Tuesday, January 18, 2022

Diary of a hacker has cops confounded

Three months after the arrest of Sharif Khan, police are still to crack his codes.

Mumbai |
April 22, 2015 1:18:59 am
Sharif Khan, hacker, cyber attack, cyber attack diary,  facebook ID, passwords, mumbai news, city news, local news, mumbai newsline (Illustration: C R Sasikumar)

By: Rohit Alok

Nearly three months after Sharif Khan was arrested and a month since he was chargesheeted, a simple green diary belonging to him that detailed a conspiracy to mount a cyber attack continues to befuddle the Mumbai Police.

Khan (26) filled only 28 of the hardbound diary’s pages in Roman text, writing and cancelling words, committing several misspellings — ‘Indonasia’ for Indonesia, being one such example.

The diary is filled with email IDs — possibly of foreign nationals as well, Facebook IDs and passwords, notes in a computer programming language and hacking codes.

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The police arrested Trombay resident Khan on January 29 and seized from him 12 cellphones, 1,777 activated SIM cards and 292 deactivated SIM cards belonging to six different telecom companies, apart from Rs 24,500 in cash from his 12×12 feet home. The police also seized his personal computer, a laptop, five printers, a large bundle of forged photo identification documents, 800 customer acquisition forms belonging to telecom companies and the green diary.

The diary is an important piece of case evidence, which otherwise comprises technical findings from Khan’s cellphones, correspondence with telecom companies about the SIM cards he had illegally acquired, details of Internet activity at his home and his cellphone shop.

The police arrested nine more persons after Khan, two of them territory channel sales managers at leading telecom companies, a telecom company salesman and the owner of a PCO in Byculla. The other five accused had all procured SIM cards from Khan and sold them. The Trombay police filed a 1,233-page chargesheet against the accused in the Kurla Court on March 27.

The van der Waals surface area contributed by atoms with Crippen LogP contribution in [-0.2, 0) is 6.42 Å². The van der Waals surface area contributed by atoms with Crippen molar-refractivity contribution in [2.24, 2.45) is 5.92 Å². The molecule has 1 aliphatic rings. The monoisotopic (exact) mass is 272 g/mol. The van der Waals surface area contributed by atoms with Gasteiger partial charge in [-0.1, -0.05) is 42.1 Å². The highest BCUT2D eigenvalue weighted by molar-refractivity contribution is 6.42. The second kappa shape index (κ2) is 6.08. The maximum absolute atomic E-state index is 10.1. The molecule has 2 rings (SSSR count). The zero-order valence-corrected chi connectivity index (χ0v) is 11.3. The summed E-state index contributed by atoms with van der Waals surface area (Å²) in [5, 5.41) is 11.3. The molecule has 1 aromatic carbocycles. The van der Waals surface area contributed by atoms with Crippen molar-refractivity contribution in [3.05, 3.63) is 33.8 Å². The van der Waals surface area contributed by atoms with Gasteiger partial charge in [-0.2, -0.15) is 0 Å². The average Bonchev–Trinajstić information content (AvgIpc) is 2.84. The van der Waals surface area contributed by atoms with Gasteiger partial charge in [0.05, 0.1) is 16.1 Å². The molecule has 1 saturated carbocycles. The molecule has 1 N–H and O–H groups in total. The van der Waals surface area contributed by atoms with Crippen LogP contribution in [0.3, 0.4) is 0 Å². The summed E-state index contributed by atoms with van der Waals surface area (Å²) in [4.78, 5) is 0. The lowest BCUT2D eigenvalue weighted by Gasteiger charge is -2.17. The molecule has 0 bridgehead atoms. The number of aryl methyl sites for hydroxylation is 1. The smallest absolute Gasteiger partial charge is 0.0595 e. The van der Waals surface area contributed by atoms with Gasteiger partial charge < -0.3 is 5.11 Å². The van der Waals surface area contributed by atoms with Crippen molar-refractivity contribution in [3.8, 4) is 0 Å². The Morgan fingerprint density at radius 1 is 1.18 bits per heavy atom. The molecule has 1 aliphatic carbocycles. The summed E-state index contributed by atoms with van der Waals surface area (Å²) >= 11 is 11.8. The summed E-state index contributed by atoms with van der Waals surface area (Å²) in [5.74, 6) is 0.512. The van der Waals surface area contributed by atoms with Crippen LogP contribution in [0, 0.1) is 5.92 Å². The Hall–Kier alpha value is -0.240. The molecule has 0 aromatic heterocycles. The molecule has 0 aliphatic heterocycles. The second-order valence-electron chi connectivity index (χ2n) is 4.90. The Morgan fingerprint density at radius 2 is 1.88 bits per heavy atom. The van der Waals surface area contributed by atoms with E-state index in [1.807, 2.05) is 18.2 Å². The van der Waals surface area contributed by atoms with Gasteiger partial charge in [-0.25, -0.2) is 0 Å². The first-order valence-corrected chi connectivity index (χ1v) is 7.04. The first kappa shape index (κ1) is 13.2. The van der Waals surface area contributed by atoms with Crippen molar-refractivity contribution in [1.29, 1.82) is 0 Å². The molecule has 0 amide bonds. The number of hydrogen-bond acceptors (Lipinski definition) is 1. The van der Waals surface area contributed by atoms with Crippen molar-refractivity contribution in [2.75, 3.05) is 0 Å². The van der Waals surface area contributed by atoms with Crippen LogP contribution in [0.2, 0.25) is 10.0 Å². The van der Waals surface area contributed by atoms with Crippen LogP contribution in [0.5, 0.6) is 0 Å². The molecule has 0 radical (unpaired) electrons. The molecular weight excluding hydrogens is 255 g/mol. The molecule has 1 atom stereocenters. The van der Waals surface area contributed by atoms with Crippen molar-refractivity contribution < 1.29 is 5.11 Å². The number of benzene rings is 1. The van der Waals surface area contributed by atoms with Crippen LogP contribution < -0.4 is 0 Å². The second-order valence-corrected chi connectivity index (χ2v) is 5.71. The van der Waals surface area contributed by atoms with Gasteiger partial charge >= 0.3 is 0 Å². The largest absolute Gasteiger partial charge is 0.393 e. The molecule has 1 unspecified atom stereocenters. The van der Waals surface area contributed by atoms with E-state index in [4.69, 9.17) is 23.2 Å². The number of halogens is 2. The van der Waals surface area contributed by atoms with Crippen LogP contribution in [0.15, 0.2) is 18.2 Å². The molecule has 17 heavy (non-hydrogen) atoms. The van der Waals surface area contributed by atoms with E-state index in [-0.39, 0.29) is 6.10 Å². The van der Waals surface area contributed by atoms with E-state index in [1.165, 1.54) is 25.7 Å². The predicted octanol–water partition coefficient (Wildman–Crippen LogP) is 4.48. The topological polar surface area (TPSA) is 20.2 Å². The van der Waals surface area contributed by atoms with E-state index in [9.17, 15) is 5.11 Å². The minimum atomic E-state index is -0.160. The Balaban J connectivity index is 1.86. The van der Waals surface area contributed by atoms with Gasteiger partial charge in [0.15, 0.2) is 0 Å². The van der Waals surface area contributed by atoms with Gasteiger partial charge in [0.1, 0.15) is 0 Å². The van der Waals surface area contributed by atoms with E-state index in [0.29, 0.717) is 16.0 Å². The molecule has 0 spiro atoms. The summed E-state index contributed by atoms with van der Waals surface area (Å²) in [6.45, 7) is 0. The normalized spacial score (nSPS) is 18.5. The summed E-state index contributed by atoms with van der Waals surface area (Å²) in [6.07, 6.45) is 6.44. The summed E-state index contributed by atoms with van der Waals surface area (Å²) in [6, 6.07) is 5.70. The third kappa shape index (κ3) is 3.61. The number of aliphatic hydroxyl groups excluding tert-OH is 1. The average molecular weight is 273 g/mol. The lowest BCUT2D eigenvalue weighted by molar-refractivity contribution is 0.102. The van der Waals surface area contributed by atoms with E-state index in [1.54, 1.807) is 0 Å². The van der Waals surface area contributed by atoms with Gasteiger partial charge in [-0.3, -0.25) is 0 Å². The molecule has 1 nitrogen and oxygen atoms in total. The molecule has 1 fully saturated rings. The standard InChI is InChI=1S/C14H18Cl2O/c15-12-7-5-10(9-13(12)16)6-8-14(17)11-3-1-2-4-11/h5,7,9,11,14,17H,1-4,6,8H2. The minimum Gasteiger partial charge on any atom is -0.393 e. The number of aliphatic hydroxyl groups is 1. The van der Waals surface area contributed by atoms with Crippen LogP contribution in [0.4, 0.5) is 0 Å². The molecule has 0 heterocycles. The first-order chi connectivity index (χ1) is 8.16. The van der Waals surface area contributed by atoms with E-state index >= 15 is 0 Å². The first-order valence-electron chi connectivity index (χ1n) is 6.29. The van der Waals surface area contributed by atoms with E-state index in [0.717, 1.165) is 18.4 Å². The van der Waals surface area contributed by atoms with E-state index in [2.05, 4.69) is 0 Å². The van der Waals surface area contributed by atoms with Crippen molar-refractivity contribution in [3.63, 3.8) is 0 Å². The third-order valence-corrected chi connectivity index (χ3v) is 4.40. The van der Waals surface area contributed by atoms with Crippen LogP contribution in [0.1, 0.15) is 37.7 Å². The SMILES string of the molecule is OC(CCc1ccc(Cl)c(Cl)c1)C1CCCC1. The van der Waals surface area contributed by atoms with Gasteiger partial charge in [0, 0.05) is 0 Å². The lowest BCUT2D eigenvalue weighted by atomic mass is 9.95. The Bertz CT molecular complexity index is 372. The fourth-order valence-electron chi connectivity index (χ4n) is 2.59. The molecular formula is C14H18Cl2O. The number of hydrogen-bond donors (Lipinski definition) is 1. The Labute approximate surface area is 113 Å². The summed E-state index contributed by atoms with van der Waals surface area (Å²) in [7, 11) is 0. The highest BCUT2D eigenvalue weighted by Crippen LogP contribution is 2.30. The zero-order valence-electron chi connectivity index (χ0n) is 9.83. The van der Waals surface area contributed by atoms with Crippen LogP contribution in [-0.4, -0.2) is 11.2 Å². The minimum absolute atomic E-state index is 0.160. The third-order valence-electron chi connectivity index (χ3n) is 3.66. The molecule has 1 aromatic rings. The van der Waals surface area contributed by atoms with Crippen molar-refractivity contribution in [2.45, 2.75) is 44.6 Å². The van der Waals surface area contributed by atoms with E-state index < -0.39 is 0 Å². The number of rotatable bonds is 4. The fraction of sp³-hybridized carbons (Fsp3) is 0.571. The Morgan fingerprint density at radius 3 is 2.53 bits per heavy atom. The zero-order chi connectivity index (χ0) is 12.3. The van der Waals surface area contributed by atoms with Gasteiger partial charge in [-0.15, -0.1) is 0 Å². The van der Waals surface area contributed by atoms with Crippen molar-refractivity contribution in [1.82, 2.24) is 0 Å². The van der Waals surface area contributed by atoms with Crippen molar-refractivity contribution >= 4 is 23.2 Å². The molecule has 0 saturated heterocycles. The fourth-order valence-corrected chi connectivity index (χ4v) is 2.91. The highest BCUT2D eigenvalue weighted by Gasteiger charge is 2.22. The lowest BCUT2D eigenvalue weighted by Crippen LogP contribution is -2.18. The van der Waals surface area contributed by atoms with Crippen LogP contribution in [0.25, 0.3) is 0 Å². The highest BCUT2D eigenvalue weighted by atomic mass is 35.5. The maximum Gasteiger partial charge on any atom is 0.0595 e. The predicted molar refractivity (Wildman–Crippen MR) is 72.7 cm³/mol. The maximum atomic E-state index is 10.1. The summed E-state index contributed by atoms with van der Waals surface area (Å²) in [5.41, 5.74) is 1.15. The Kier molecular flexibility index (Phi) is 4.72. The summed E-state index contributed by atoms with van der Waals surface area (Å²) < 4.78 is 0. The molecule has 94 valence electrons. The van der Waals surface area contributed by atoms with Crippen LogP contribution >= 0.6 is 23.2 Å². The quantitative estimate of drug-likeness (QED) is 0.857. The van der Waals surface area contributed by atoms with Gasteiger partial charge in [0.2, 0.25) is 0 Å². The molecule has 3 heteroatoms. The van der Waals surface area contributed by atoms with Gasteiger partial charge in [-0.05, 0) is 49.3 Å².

THE DIARY

The police say that the pocket diary was found in a table drawer in Khan’s home. Its first page bears a few words in the Devanagari script that translate to ‘In the name of Allah.’

“This diary evidently has hacking and cracking codes that we are studying and attempting to decipher,” said the investigating officer.
Number 15 of the diary’s 28 pages written in English is filled by Khan’s second wife, Yasmeen. She has made at least seven-point severe checklist for Khan that reads — do not smoke, do not drink or indulge in any bad habit and pray five times a day.

But above all, Yasmeen has reminded Khan to rent a home in Cheetah Camp before June 30, 2013. The police are still befuddled with this deadline. Several rounds of questioning Yasmeen hasn’t given any answers.

Khan’s diary also contains numerous 10 digit numbers, which appear to be cellphone numbers. The diary also makes note of the name and contact number of a Mahim resident, whom Khan tracked down following a request from a Facebook friend in 2012. According to the police, Khan tracked down the person using nothing more than his name and date of birth. Interrogation has revealed nothing more about the Mahim resident, the police have said in the chargesheet.

Throughout, the words ‘Indonesia’, ‘Operation Lolokaust’, ‘Danger Hackers’ and various variations of email addresses made from the name Aliya have been repeated on several occasions.

For the police though, the mystery lies in the diary’s final two pages.

The second last page bears the date August 31, 2012. The left page, the second last page of the diary, has an entry date — August 31, 2012 — marked on it. On this page, Khan has set himself a cryptic reminder to create a news template using a computer code. The page bears only six other words, or one word — active — written six times one below the other, with the handwriting slanting diagonally to the left. In each variation, Khan has turned the lowercase alphabet to upper case so that it reads — Active, ACtive, ACTive, ACTIve, ACTIVe, ACTIVE.